For a few weeks now, wedged in a booth pretending to mind my own business, I’ve spied a cozy circle of older gentlemen at a far corner of the dining room of the local Panera. During that time, employing my annoyingly curious reporter’s ear, I’ve lassoed comments that float into the ether.
Typically, the conversations are peppered with guffawing about the smoke-shrouded mountains, predictions on whether Broncos starting quarterback Teddy Bridgewater has a golden arm, and one affirmation that activated the trowel in my cluttered brain, turning the soil over multiple times: “God made strawberries to apologize for squash.”
That set a fruitful and festive tone for what followed. As I eavesdropped from a discreet distance, it became obvious that this crew was relaxed enough, secure enough, to let fly their opinions, rants, and bugaboos. The scenario plays out in an atmosphere where millennials queue and clutch their coffee and breakfast before dashing off to work. Watching the guys unfurl their emotional banners brought to mind a time-honored piece of gardening advice offered by Giuseppe Greenhouse, I believe: Always stop and smell the roses.
In this case, however, I didn’t spot any roses poking their petals from a cardboard box brimming with bright and beautiful tomatoes and cucumbers harvested from late-summer soil.
When at last the herd began to thin, I inched my way into their orbit to engage in a little prying. What’s the common denominator that lures them there like clockwork every week at the appointed time when the coffee is brewing and the baked egg souffles and fruit cups and oatmeal ride like the wind? High-school classmates, maybe? Retired ranchers – or life members of the American Legion? Members of the exclusive hole-in-one club at Twin Peaks Golf Course?
I got my answer from Ed McQueen. Rising from his spot at one of the five or six small tables pushed together to promote male bonding, McQueen “like Steve or Lightning,” he harrumphed, denoting an anthropomorphic stock car in the animated Pixar film Cars.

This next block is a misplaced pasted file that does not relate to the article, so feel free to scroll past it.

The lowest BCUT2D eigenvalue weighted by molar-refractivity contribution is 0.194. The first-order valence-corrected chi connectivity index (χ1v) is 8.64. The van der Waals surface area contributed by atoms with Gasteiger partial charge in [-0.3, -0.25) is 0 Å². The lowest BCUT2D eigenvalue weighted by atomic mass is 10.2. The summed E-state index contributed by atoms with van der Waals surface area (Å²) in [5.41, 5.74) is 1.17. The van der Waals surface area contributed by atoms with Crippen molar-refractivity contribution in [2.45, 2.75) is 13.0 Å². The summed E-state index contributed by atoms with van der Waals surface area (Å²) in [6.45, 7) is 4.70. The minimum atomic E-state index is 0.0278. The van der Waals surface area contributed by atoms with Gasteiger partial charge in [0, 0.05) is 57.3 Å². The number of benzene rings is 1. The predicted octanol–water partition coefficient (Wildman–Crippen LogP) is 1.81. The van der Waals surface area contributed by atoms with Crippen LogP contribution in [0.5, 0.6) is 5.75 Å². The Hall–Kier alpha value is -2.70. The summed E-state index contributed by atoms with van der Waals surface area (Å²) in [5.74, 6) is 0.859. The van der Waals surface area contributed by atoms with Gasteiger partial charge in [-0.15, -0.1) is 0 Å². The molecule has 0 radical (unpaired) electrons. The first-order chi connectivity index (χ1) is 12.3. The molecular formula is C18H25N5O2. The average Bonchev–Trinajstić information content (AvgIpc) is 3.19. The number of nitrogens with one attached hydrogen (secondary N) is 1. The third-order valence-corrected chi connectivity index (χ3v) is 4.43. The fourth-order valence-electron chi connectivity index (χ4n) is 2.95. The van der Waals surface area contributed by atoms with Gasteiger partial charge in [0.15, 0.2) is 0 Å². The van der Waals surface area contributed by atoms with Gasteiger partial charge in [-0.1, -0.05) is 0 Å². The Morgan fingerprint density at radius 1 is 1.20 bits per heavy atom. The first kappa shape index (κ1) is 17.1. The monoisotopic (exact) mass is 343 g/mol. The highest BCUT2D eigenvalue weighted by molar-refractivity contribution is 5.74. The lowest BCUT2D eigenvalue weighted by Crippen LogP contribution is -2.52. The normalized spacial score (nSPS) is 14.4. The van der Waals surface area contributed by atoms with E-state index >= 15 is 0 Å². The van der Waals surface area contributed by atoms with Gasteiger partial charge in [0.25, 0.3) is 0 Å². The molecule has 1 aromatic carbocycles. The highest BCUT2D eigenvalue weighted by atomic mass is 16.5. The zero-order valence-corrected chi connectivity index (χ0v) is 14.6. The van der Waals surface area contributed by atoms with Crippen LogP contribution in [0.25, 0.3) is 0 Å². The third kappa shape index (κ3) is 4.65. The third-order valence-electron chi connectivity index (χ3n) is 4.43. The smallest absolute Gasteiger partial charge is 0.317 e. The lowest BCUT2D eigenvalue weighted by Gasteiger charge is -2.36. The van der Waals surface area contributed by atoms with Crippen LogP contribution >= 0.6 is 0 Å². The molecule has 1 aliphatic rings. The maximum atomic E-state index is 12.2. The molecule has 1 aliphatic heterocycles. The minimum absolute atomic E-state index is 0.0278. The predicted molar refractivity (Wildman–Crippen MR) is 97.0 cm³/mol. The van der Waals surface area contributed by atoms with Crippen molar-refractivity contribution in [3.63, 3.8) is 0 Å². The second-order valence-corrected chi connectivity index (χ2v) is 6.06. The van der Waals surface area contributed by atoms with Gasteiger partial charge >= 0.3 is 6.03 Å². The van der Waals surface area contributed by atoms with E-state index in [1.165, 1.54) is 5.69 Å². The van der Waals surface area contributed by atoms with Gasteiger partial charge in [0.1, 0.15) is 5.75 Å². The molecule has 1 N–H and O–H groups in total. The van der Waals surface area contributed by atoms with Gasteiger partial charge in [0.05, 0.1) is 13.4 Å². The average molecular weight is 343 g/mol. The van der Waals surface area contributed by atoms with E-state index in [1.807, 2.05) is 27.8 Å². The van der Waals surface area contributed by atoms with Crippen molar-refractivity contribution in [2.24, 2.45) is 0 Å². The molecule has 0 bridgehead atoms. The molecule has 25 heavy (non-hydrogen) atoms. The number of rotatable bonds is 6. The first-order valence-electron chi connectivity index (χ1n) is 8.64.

The entire group is connected through LifeBridge Christian Church on Highway 66. “I’ve only been coming a couple of years,” he added as his cohorts begin spying the tomatoes to take home as their farm-to-table souvenirs. “This is just a get together,” he added, emphasizing it’s not meant for Bible study. “We come to solve the world’s problems,” he quips, “but nobody’s listening.”
McQueen, 77, pastored the Rocky Mountain Christian Church from the time it opened in the quaint village of Niwot in 1984 until 2011. “We’re all older. I feel fine. The spirit is willing but the body is often pooped.”
Then there was Don Royer. At 70, the retired machinist is the baby of the group. “This is friendship with good people,” he confirms. “We talk about travels, local news, whatever comes up. We talk about how the Rockies are doing. I don’t give a hoot. And I don’t give a damn about the Broncos.”
Royer’s dad, Hal, 95, is also a regular. The Kansas native, who has lived in Boulder since 1961, “started out as a farm boy and ended up working at the Ball” – an aerospace plant in Boulder. “I went to a country school,” he recalled, holding a cane. “We had two rooms. It wasn’t a one-room school house. I rode a pony to school. When I tell my grandkids that, they say `yeah, right.’”
As goodbyes blanketed the room, Dick Herring popped into view. The 82-year-old grandfather of nine, who holds a doctorate in chemical engineering from CU Boulder, said he’s the “original one still here,” as some of the guys have moved onto other local churches. Paring groups to smaller numbers, he acknowledges, fosters more male chatter. “Women tend to socialize a lot more than men. The old joke is women have 10,000 words to say a day, but husbands have a thousand.”
An outsider, sipping coffee in a nearby booth while mopping up all the banter, finally joined in the frivolity. “We’re herd animals. People are more comfortable when they’re with a herd … I’m a rebel without a cause.”
But Herring, who spent years helping poor countries improve their infrastructures through an all-volunteer group called Engineers Without Borders USA, couldn’t leave that remark alone. “No,” he said boldly, looking at the stranger squarely in the eye, “I had a cause.”
That’s it, I’m hooked. On a day when I feel especially bold, during one of those rare moments when I’m not using my reporter’s notebook as a barrier, this shameless interloper will request an application for `membership’ in the club.
Then again, what if I just show up?